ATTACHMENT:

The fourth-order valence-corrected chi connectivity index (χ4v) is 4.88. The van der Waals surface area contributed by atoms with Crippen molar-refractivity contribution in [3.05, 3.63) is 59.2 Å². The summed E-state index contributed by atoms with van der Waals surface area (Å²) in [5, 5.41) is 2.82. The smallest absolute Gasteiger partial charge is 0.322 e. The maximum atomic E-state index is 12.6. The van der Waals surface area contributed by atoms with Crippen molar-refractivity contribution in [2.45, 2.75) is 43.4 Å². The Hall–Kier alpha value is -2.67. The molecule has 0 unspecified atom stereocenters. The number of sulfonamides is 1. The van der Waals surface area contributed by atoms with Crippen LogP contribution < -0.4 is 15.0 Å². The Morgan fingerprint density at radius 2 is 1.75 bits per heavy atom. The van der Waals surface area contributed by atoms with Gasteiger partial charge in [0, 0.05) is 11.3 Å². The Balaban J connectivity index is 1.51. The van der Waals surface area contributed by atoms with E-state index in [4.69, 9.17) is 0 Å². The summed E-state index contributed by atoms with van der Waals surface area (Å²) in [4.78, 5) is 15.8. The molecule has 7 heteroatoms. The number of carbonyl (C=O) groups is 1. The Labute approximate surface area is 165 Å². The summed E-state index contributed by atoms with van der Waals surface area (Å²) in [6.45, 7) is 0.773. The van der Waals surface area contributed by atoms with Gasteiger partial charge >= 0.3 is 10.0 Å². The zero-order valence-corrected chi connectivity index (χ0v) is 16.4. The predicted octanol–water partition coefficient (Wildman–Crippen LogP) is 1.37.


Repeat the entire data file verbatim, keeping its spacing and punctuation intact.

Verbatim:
The fourth-order valence-corrected chi connectivity index (χ4v) is 4.88. The van der Waals surface area contributed by atoms with Crippen molar-refractivity contribution in [3.05, 3.63) is 59.2 Å². The summed E-state index contributed by atoms with van der Waals surface area (Å²) in [5, 5.41) is 2.82. The smallest absolute Gasteiger partial charge is 0.322 e. The maximum atomic E-state index is 12.6. The van der Waals surface area contributed by atoms with Crippen molar-refractivity contribution in [2.45, 2.75) is 43.4 Å². The Hall–Kier alpha value is -2.67. The molecule has 0 unspecified atom stereocenters. The number of sulfonamides is 1. The van der Waals surface area contributed by atoms with Crippen LogP contribution < -0.4 is 15.0 Å². The Morgan fingerprint density at radius 2 is 1.75 bits per heavy atom. The van der Waals surface area contributed by atoms with Gasteiger partial charge in [0, 0.05) is 11.3 Å². The Balaban J connectivity index is 1.51. The van der Waals surface area contributed by atoms with E-state index in [4.69, 9.17) is 0 Å². The summed E-state index contributed by atoms with van der Waals surface area (Å²) in [4.78, 5) is 15.8. The molecule has 7 heteroatoms. The number of carbonyl (C=O) groups is 1. The Labute approximate surface area is 165 Å². The summed E-state index contributed by atoms with van der Waals surface area (Å²) in [6.45, 7) is 0.773. The van der Waals surface area contributed by atoms with Gasteiger partial charge >= 0.3 is 10.0 Å². The zero-order valence-corrected chi connectivity index (χ0v) is 16.4. The predicted octanol–water partition coefficient (Wildman–Crippen LogP) is 1.37.